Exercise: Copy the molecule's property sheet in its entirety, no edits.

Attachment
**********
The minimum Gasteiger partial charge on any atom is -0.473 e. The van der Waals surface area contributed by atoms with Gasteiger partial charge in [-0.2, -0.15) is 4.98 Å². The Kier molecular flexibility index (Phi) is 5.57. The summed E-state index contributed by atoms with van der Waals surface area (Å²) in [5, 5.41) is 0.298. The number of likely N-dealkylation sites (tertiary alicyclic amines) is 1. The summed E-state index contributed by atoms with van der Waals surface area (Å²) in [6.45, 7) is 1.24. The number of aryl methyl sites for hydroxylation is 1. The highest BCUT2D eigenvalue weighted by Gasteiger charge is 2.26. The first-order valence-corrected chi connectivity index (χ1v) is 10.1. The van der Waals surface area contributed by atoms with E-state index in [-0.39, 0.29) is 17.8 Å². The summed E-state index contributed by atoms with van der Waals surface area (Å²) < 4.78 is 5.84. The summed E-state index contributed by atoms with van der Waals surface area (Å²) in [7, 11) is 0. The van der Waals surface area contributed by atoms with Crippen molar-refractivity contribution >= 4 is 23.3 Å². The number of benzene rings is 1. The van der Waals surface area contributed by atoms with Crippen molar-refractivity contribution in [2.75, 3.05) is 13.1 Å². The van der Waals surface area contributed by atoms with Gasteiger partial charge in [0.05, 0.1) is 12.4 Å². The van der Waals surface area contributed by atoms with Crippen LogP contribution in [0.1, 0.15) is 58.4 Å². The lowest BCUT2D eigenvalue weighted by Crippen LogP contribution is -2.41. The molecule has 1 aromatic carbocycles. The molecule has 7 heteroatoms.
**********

The minimum Gasteiger partial charge on any atom is -0.473 e. The van der Waals surface area contributed by atoms with Gasteiger partial charge in [-0.2, -0.15) is 4.98 Å². The Kier molecular flexibility index (Phi) is 5.57. The summed E-state index contributed by atoms with van der Waals surface area (Å²) in [5, 5.41) is 0.298. The number of likely N-dealkylation sites (tertiary alicyclic amines) is 1. The summed E-state index contributed by atoms with van der Waals surface area (Å²) in [6.45, 7) is 1.24. The number of aryl methyl sites for hydroxylation is 1. The highest BCUT2D eigenvalue weighted by Gasteiger charge is 2.26. The first-order valence-corrected chi connectivity index (χ1v) is 10.1. The van der Waals surface area contributed by atoms with E-state index in [-0.39, 0.29) is 17.8 Å². The summed E-state index contributed by atoms with van der Waals surface area (Å²) < 4.78 is 5.84. The summed E-state index contributed by atoms with van der Waals surface area (Å²) in [7, 11) is 0. The van der Waals surface area contributed by atoms with Crippen molar-refractivity contribution >= 4 is 23.3 Å². The number of benzene rings is 1. The van der Waals surface area contributed by atoms with Crippen molar-refractivity contribution in [2.75, 3.05) is 13.1 Å². The van der Waals surface area contributed by atoms with Gasteiger partial charge in [0.05, 0.1) is 12.4 Å². The van der Waals surface area contributed by atoms with Crippen LogP contribution in [0.1, 0.15) is 58.4 Å². The lowest BCUT2D eigenvalue weighted by Crippen LogP contribution is -2.41. The molecule has 1 aromatic carbocycles. The molecule has 7 heteroatoms.